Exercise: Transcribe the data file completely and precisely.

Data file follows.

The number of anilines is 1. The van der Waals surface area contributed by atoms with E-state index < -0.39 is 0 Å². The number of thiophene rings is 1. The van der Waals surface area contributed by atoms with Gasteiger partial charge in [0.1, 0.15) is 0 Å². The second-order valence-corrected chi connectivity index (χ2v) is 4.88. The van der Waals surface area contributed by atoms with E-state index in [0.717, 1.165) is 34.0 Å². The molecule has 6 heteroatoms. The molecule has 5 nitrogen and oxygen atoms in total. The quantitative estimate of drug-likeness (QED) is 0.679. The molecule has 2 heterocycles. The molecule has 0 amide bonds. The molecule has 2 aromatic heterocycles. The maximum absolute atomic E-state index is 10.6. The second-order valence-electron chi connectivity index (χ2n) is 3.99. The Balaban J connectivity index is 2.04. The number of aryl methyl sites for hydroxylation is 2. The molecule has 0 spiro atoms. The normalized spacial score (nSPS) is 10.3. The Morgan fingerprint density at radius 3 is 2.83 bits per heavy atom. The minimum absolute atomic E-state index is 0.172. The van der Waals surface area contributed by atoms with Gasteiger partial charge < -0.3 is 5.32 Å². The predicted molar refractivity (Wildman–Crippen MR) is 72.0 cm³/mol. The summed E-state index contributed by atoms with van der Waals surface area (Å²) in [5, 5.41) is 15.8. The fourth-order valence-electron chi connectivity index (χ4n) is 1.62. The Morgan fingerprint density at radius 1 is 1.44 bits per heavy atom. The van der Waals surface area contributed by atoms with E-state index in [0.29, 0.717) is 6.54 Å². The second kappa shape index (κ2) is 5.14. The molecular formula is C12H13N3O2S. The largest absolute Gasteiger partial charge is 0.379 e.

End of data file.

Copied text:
The number of anilines is 1. The van der Waals surface area contributed by atoms with E-state index < -0.39 is 0 Å². The number of thiophene rings is 1. The van der Waals surface area contributed by atoms with Gasteiger partial charge in [0.1, 0.15) is 0 Å². The second-order valence-corrected chi connectivity index (χ2v) is 4.88. The van der Waals surface area contributed by atoms with E-state index in [0.717, 1.165) is 34.0 Å². The molecule has 6 heteroatoms. The molecule has 5 nitrogen and oxygen atoms in total. The quantitative estimate of drug-likeness (QED) is 0.679. The molecule has 2 heterocycles. The molecule has 0 amide bonds. The molecule has 2 aromatic heterocycles. The maximum absolute atomic E-state index is 10.6. The second-order valence-electron chi connectivity index (χ2n) is 3.99. The Balaban J connectivity index is 2.04. The number of aryl methyl sites for hydroxylation is 2. The molecule has 0 spiro atoms. The normalized spacial score (nSPS) is 10.3. The Morgan fingerprint density at radius 3 is 2.83 bits per heavy atom. The minimum absolute atomic E-state index is 0.172. The van der Waals surface area contributed by atoms with Gasteiger partial charge < -0.3 is 5.32 Å². The predicted molar refractivity (Wildman–Crippen MR) is 72.0 cm³/mol. The summed E-state index contributed by atoms with van der Waals surface area (Å²) in [5, 5.41) is 15.8. The fourth-order valence-electron chi connectivity index (χ4n) is 1.62. The Morgan fingerprint density at radius 1 is 1.44 bits per heavy atom. The van der Waals surface area contributed by atoms with E-state index in [0.29, 0.717) is 6.54 Å². The second kappa shape index (κ2) is 5.14. The molecular formula is C12H13N3O2S. The largest absolute Gasteiger partial charge is 0.379 e.